The ACT (American College Testing) is a standardized test used for college admissions in the United States. It is currently administered by ACT, a nonprofit organization of the same name. The ACT test covers four academic skill areas: English, mathematics, reading and science reasoning. It also offers an optional writing test. It is accepted by all colleges and universities in the United States.
|Section||Number of Questions||Time (Minutes)||Score Range||Average Score (2018)||College Readiness Benchmark||Content|
|English||75||45||1-36||20.2||18||Usage/mechanics and rhetorical skills|
|Mathematices||60||60||1-36||20.5||22||Pre-algebra, elementay algebra, intermediate algebra, coordinate geomety, geometry, elementry trigonometry, reasoning and problem-solving|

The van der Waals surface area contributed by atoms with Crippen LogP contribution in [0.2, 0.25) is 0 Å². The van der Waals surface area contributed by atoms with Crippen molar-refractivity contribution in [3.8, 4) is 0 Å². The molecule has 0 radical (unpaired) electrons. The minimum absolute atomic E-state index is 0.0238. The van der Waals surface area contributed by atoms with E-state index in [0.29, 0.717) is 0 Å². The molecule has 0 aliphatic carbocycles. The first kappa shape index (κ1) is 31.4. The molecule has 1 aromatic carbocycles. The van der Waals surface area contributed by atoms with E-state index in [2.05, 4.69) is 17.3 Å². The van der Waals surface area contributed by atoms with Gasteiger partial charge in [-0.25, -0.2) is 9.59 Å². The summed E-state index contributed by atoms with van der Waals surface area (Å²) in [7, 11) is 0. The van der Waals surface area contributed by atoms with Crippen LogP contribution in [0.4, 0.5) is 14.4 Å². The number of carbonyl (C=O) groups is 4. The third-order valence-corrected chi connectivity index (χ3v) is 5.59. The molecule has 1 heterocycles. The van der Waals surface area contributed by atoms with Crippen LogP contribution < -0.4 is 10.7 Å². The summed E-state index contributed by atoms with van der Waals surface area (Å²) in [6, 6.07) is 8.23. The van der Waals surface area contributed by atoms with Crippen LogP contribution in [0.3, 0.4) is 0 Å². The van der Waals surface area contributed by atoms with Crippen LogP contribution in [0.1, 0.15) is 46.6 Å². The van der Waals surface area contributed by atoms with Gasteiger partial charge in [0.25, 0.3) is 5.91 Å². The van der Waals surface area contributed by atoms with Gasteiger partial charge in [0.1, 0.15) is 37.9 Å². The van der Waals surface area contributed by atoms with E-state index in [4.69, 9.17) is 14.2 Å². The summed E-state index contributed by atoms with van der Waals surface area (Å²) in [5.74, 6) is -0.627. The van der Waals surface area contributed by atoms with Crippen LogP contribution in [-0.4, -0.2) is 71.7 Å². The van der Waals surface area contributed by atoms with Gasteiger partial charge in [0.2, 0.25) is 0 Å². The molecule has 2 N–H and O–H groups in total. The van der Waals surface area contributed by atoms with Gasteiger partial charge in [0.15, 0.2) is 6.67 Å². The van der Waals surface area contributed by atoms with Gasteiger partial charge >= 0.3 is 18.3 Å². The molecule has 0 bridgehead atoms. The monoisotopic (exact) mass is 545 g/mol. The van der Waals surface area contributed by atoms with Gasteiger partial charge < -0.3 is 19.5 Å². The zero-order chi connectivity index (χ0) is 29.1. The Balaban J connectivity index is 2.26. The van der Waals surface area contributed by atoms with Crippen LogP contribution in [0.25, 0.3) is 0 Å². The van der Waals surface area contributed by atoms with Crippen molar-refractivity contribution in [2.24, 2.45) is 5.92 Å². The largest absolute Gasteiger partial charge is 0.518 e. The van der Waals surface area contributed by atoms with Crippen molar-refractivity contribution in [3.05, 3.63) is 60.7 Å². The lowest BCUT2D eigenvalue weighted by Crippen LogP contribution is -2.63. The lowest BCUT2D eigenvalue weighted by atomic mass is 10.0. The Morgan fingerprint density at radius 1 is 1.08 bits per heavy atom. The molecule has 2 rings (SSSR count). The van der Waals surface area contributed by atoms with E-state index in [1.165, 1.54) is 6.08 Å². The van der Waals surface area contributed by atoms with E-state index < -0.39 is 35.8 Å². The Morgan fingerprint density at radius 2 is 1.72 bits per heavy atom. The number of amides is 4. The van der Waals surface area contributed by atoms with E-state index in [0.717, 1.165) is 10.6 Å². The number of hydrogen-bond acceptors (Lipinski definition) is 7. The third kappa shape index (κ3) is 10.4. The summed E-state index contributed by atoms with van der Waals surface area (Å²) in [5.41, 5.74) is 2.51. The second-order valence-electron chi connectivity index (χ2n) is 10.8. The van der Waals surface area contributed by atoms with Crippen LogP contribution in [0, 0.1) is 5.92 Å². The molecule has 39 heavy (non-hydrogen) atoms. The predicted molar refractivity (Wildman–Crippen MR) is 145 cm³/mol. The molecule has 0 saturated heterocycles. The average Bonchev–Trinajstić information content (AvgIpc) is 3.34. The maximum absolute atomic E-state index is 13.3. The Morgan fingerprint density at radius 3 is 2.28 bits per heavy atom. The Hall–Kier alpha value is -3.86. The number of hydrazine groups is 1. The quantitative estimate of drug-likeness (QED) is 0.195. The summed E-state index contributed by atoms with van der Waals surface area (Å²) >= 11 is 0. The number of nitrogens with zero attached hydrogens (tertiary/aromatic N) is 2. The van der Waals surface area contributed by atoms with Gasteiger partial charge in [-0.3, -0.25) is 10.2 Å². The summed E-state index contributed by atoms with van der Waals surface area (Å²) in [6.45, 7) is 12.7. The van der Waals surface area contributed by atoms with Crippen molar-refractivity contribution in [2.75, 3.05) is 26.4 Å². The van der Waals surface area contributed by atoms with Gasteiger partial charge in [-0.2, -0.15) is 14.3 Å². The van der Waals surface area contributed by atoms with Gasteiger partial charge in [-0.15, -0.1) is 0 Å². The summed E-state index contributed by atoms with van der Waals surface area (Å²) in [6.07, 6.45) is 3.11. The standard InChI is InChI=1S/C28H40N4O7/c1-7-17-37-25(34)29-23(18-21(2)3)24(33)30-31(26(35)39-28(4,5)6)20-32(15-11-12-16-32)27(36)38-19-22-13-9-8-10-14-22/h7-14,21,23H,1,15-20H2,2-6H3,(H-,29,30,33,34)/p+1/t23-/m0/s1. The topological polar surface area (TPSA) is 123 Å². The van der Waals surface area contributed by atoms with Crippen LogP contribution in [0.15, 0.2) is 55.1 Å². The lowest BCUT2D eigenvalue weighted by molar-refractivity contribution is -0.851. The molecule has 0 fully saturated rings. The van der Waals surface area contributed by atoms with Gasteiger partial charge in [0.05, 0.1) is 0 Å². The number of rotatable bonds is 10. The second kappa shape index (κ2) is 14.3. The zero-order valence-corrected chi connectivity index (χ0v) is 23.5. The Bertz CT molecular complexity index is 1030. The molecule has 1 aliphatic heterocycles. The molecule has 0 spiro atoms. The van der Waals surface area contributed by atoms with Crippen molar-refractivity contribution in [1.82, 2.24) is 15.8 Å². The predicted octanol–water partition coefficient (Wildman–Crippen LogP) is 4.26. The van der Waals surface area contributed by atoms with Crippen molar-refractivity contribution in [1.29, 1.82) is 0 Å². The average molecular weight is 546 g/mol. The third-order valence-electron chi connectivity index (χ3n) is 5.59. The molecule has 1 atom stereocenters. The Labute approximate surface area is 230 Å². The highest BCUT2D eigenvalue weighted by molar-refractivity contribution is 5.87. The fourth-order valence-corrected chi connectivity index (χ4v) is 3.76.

|Science||40||35||1-36||20.7||23||Interpretation, analysis, evaluation, reasoning and problem-solving|
|Optional Writing Test (not included in composite score)||1 essay prompt||40||1-12||6.5||Wrinting skills|
|Composite||1-36||20.8||Average (mean) of all section scores except Writing|
Although the writing section is optional, many colleges require an essay score and will factor it into the admissions decision (but fewer than half of all colleges have this requirement).
- The ACT is offered in other locations outside the US five times a year: in September, October, December, April, and June.The ACT is offered only on Saturdays.
- Candidates may choose either the ACT assessment ($50.50), or the ACT assessment plus writing ($67.00).
- Scores are sent to the student, his or her high school, and up to four colleges of the student’s choice (optional).